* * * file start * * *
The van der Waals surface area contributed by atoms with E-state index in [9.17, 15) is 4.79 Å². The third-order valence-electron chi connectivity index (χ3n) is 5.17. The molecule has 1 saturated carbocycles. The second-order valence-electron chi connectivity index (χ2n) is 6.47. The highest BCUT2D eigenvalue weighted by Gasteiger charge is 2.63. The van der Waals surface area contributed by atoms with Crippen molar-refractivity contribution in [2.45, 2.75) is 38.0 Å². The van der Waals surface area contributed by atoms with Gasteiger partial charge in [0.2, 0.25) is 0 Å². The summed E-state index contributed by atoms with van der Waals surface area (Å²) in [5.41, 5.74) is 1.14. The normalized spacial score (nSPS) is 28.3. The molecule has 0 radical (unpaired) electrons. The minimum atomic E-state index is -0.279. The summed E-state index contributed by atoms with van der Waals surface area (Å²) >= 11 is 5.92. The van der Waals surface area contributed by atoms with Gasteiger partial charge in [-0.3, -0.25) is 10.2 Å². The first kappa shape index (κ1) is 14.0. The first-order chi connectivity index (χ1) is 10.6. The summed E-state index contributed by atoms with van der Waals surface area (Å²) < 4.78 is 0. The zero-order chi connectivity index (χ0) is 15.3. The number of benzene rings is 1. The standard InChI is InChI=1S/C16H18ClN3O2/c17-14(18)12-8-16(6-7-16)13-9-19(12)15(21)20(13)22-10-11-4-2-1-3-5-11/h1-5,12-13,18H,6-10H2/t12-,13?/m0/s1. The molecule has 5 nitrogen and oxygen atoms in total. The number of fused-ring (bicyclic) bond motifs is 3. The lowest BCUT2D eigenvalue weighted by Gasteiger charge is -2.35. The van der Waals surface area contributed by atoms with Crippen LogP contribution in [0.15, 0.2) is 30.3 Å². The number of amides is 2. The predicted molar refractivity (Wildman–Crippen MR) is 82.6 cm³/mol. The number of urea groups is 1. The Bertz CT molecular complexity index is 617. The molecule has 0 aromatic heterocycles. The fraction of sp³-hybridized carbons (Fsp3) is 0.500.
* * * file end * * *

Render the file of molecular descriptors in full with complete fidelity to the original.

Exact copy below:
The van der Waals surface area contributed by atoms with E-state index in [9.17, 15) is 4.79 Å². The third-order valence-electron chi connectivity index (χ3n) is 5.17. The molecule has 1 saturated carbocycles. The second-order valence-electron chi connectivity index (χ2n) is 6.47. The highest BCUT2D eigenvalue weighted by Gasteiger charge is 2.63. The van der Waals surface area contributed by atoms with Crippen molar-refractivity contribution in [2.45, 2.75) is 38.0 Å². The van der Waals surface area contributed by atoms with Gasteiger partial charge in [0.2, 0.25) is 0 Å². The summed E-state index contributed by atoms with van der Waals surface area (Å²) in [5.41, 5.74) is 1.14. The normalized spacial score (nSPS) is 28.3. The molecule has 0 radical (unpaired) electrons. The minimum atomic E-state index is -0.279. The summed E-state index contributed by atoms with van der Waals surface area (Å²) >= 11 is 5.92. The van der Waals surface area contributed by atoms with Gasteiger partial charge in [-0.3, -0.25) is 10.2 Å². The first kappa shape index (κ1) is 14.0. The first-order chi connectivity index (χ1) is 10.6. The summed E-state index contributed by atoms with van der Waals surface area (Å²) < 4.78 is 0. The zero-order chi connectivity index (χ0) is 15.3. The number of benzene rings is 1. The standard InChI is InChI=1S/C16H18ClN3O2/c17-14(18)12-8-16(6-7-16)13-9-19(12)15(21)20(13)22-10-11-4-2-1-3-5-11/h1-5,12-13,18H,6-10H2/t12-,13?/m0/s1. The molecule has 5 nitrogen and oxygen atoms in total. The number of fused-ring (bicyclic) bond motifs is 3. The lowest BCUT2D eigenvalue weighted by Gasteiger charge is -2.35. The van der Waals surface area contributed by atoms with Crippen LogP contribution in [0.15, 0.2) is 30.3 Å². The number of amides is 2. The predicted molar refractivity (Wildman–Crippen MR) is 82.6 cm³/mol. The number of urea groups is 1. The Bertz CT molecular complexity index is 617. The molecule has 0 aromatic heterocycles. The fraction of sp³-hybridized carbons (Fsp3) is 0.500.